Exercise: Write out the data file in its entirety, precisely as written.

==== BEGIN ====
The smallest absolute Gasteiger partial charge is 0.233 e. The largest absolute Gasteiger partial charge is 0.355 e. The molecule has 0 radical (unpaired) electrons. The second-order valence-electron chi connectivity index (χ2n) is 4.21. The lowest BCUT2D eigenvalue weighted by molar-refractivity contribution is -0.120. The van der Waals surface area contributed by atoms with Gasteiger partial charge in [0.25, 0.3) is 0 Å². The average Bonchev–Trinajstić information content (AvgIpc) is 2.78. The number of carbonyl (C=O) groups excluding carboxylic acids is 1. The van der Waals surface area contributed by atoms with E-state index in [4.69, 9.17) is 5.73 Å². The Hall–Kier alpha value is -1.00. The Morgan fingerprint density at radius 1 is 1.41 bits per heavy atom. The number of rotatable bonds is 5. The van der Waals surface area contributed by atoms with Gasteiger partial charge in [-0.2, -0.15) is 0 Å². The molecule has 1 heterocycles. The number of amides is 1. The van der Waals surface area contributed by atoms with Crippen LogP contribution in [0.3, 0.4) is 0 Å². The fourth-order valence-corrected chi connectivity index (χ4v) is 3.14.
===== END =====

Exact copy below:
The smallest absolute Gasteiger partial charge is 0.233 e. The largest absolute Gasteiger partial charge is 0.355 e. The molecule has 0 radical (unpaired) electrons. The second-order valence-electron chi connectivity index (χ2n) is 4.21. The lowest BCUT2D eigenvalue weighted by molar-refractivity contribution is -0.120. The van der Waals surface area contributed by atoms with Gasteiger partial charge in [0.25, 0.3) is 0 Å². The average Bonchev–Trinajstić information content (AvgIpc) is 2.78. The number of carbonyl (C=O) groups excluding carboxylic acids is 1. The van der Waals surface area contributed by atoms with E-state index in [4.69, 9.17) is 5.73 Å². The Hall–Kier alpha value is -1.00. The Morgan fingerprint density at radius 1 is 1.41 bits per heavy atom. The number of rotatable bonds is 5. The van der Waals surface area contributed by atoms with Gasteiger partial charge in [-0.2, -0.15) is 0 Å². The molecule has 1 heterocycles. The number of amides is 1. The van der Waals surface area contributed by atoms with Crippen LogP contribution in [0.3, 0.4) is 0 Å². The fourth-order valence-corrected chi connectivity index (χ4v) is 3.14.